The designers whose work has been most vivid and alive have also tended to be those who look backwards to what now seems like less stressful times or they have looked outside of the U.S., referencing their bucket-list destinations or postcards from other globetrotters. Prabal Gurung brought the color and craftsmanship from indigenous villages in Nepal to his runway, which featured models from more than 35 different countries. At Oscar de la Renta, Laura Kim and Fernando Garcia referenced Spain and the ease of an island paradise. And Tory Burch was inspired by her parents' travels: “Every summer they boarded a steamer ship and spent six week sailing from Italy and Greece to Morocco and Spain.”
In determining what it means to be an American designer they are looking everywhere but to America itself, right now, as it is, IRL.
Those designers who are most focused on the messy, street-level view of the culture have created, as one might expect, collections that are imperfect, aggressive – a little bit unsightly. Labels such as Vaquera, Eckhaus Latta and Telfar have reached varying levels of accomplishment. Eckhaus Latta has been embraced by the art world and is currently the subject of an exhibition at the Whitney Museum of American Art. Telfar Clemens won the CFDA-Vogue Fashion Fund award in 2017. And the three-person collective known as Vaquera is a finalist this year.
The CFDA-Vogue Fashion Fund launched in 2003 as a way to help emerging designers succeed in the fashion business. The judges have made it their business to try and predict the future. Along the way, it has awarded support to brands such as Proenza Schouler, Alexander Wang, Public School and Altuzarra. Even its list of runners-up has some impressive names on it, such as Thom Browne, Tabitha Simmons and Philip Lim. But over time, the Fashion Fund has had to compile another and another and another list of ten finalists. It often looks as though the fund is elevating brands before the designers have even figured out how to stitch proper darts and what it means to the shape of a bodice when you make the decision to eschew them.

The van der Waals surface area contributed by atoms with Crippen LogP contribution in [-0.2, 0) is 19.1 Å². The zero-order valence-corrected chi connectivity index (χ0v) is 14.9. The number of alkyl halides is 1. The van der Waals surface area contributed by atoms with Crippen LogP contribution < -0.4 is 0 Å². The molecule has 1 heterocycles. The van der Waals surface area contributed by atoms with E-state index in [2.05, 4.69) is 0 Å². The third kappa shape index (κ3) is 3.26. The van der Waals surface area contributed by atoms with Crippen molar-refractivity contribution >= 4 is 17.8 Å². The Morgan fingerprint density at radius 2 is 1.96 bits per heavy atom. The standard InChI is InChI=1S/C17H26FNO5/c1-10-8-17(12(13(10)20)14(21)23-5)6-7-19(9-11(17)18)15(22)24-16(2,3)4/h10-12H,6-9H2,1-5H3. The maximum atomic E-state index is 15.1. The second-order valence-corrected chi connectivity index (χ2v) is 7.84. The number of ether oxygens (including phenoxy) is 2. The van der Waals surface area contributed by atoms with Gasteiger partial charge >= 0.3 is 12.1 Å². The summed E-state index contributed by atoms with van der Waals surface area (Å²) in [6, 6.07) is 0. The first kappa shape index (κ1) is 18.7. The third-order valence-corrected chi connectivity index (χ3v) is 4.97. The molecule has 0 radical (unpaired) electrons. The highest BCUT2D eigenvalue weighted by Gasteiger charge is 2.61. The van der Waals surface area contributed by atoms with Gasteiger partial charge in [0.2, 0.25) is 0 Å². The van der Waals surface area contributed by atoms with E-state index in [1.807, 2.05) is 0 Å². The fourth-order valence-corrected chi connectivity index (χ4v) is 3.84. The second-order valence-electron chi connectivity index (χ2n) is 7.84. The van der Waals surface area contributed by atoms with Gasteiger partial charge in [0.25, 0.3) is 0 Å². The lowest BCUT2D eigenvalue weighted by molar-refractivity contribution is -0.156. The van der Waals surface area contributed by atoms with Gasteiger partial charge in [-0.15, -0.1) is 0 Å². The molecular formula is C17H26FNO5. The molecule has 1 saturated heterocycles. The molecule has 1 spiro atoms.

Vaquera, for example, has remained consistent in its vision of celebrating eccentrics and non-conformists, misfits and odd ducks. But over the course of multiple seasons, the clothes haven't gotten better. They still look poorly constructed. For a narrative, they continue to rely on street casting to find quirky models to speed-walk awkwardly through some grimy location, which, if you're positioning yourself as outside the fashion system isn't especially adventurous. Gawky models running through some seedy noodle joint is the hipster technique du jour.
Eckhaus Latta excels at ugly fashion, the sort of clothing that seems off and unappealing but is rooted in realism and the idea of casting an artist's eye on the mundane. For their spring collection, Mike Eckhaus and Zoe Latta invited guests to Brooklyn to a sprawling loft space where a group of children and toddlers created the show's soundtrack by pounding on buckets, clanging cowbells and screaming at the top of their lungs. One tried not to hate the children for what the adults instructed them to do.
But in many ways the play-date orchestra was a metaphor for the clothes: natural, uninhibited and with interesting potential.
Fashion is trapped between two competing dynamics. On one side there are brands such Vaquera and Telfar, who aim to take fashion consumers into a new head space, open their mind and push them out of their comfort zone. On the other side are designers such as Jonathan Simkhai who are giving women another option for pretty, pretty clothes.
Challenging the status quo is the far more difficult choice. Sometimes, after much consideration, there's no choice but to take a leap of faith. But as fashion looks uneasily into the future, it's hard to know whether rule-breaking designers are pushing the industry towards the light or sending it tumbling into the abyss.